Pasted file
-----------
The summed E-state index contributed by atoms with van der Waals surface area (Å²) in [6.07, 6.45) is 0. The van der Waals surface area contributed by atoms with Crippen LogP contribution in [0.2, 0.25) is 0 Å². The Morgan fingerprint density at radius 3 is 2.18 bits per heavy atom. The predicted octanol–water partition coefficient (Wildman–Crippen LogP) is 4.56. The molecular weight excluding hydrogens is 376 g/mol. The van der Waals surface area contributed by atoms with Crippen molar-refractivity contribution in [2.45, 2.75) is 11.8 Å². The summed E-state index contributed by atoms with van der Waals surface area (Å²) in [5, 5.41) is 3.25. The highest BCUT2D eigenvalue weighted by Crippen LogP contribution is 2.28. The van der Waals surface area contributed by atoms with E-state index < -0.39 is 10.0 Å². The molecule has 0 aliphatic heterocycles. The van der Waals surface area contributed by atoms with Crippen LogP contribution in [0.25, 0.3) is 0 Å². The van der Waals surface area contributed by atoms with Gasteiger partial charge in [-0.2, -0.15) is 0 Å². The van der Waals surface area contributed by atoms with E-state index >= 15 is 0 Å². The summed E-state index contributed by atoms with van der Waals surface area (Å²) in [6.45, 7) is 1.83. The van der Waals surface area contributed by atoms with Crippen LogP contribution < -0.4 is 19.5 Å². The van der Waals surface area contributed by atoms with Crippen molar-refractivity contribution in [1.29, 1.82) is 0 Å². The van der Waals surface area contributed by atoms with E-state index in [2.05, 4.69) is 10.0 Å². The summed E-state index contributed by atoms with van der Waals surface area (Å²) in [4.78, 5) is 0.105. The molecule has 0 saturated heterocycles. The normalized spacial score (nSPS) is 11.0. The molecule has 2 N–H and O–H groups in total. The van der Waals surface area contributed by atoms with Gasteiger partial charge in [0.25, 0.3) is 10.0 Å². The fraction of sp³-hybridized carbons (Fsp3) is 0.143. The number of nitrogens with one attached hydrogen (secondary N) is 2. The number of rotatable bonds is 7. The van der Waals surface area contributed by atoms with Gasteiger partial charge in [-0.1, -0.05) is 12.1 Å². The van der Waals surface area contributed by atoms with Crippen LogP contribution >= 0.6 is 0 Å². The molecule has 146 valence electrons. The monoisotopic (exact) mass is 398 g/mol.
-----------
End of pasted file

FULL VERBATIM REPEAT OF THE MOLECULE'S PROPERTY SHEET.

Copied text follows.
The summed E-state index contributed by atoms with van der Waals surface area (Å²) in [6.07, 6.45) is 0. The van der Waals surface area contributed by atoms with Crippen LogP contribution in [0.2, 0.25) is 0 Å². The Morgan fingerprint density at radius 3 is 2.18 bits per heavy atom. The predicted octanol–water partition coefficient (Wildman–Crippen LogP) is 4.56. The molecular weight excluding hydrogens is 376 g/mol. The van der Waals surface area contributed by atoms with Crippen molar-refractivity contribution in [2.45, 2.75) is 11.8 Å². The summed E-state index contributed by atoms with van der Waals surface area (Å²) in [5, 5.41) is 3.25. The highest BCUT2D eigenvalue weighted by Crippen LogP contribution is 2.28. The van der Waals surface area contributed by atoms with E-state index < -0.39 is 10.0 Å². The molecule has 0 aliphatic heterocycles. The van der Waals surface area contributed by atoms with Crippen LogP contribution in [0.25, 0.3) is 0 Å². The van der Waals surface area contributed by atoms with Gasteiger partial charge in [-0.2, -0.15) is 0 Å². The van der Waals surface area contributed by atoms with E-state index >= 15 is 0 Å². The summed E-state index contributed by atoms with van der Waals surface area (Å²) in [6.45, 7) is 1.83. The van der Waals surface area contributed by atoms with Crippen LogP contribution < -0.4 is 19.5 Å². The van der Waals surface area contributed by atoms with Crippen molar-refractivity contribution in [1.29, 1.82) is 0 Å². The van der Waals surface area contributed by atoms with E-state index in [2.05, 4.69) is 10.0 Å². The summed E-state index contributed by atoms with van der Waals surface area (Å²) in [4.78, 5) is 0.105. The molecule has 0 saturated heterocycles. The normalized spacial score (nSPS) is 11.0. The molecule has 2 N–H and O–H groups in total. The van der Waals surface area contributed by atoms with Gasteiger partial charge in [0.25, 0.3) is 10.0 Å². The fraction of sp³-hybridized carbons (Fsp3) is 0.143. The number of nitrogens with one attached hydrogen (secondary N) is 2. The number of rotatable bonds is 7. The van der Waals surface area contributed by atoms with Gasteiger partial charge in [-0.1, -0.05) is 12.1 Å². The van der Waals surface area contributed by atoms with Crippen LogP contribution >= 0.6 is 0 Å². The molecule has 146 valence electrons. The monoisotopic (exact) mass is 398 g/mol.